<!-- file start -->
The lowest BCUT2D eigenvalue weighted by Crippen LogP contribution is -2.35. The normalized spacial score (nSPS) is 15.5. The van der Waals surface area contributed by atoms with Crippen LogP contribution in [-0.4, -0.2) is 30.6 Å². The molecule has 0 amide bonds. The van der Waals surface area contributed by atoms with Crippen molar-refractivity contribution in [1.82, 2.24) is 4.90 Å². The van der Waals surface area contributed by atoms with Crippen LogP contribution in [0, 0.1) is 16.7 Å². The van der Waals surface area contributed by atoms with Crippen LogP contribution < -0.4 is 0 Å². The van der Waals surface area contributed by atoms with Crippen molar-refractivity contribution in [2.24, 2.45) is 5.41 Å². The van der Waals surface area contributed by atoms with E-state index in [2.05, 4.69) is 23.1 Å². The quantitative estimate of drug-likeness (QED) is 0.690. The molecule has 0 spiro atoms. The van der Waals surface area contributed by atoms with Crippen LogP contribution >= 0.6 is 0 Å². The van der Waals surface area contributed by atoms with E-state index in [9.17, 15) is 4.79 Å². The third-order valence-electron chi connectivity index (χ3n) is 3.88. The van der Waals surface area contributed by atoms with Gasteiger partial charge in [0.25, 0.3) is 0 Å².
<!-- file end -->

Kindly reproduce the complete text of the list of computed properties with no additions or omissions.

The lowest BCUT2D eigenvalue weighted by Crippen LogP contribution is -2.35. The normalized spacial score (nSPS) is 15.5. The van der Waals surface area contributed by atoms with Crippen LogP contribution in [-0.4, -0.2) is 30.6 Å². The molecule has 0 amide bonds. The van der Waals surface area contributed by atoms with Crippen molar-refractivity contribution in [1.82, 2.24) is 4.90 Å². The van der Waals surface area contributed by atoms with Crippen LogP contribution in [0, 0.1) is 16.7 Å². The van der Waals surface area contributed by atoms with Crippen LogP contribution < -0.4 is 0 Å². The van der Waals surface area contributed by atoms with Crippen molar-refractivity contribution in [2.24, 2.45) is 5.41 Å². The van der Waals surface area contributed by atoms with E-state index in [2.05, 4.69) is 23.1 Å². The quantitative estimate of drug-likeness (QED) is 0.690. The molecule has 0 spiro atoms. The van der Waals surface area contributed by atoms with Crippen LogP contribution >= 0.6 is 0 Å². The van der Waals surface area contributed by atoms with E-state index in [9.17, 15) is 4.79 Å². The third-order valence-electron chi connectivity index (χ3n) is 3.88. The van der Waals surface area contributed by atoms with Gasteiger partial charge in [0.25, 0.3) is 0 Å².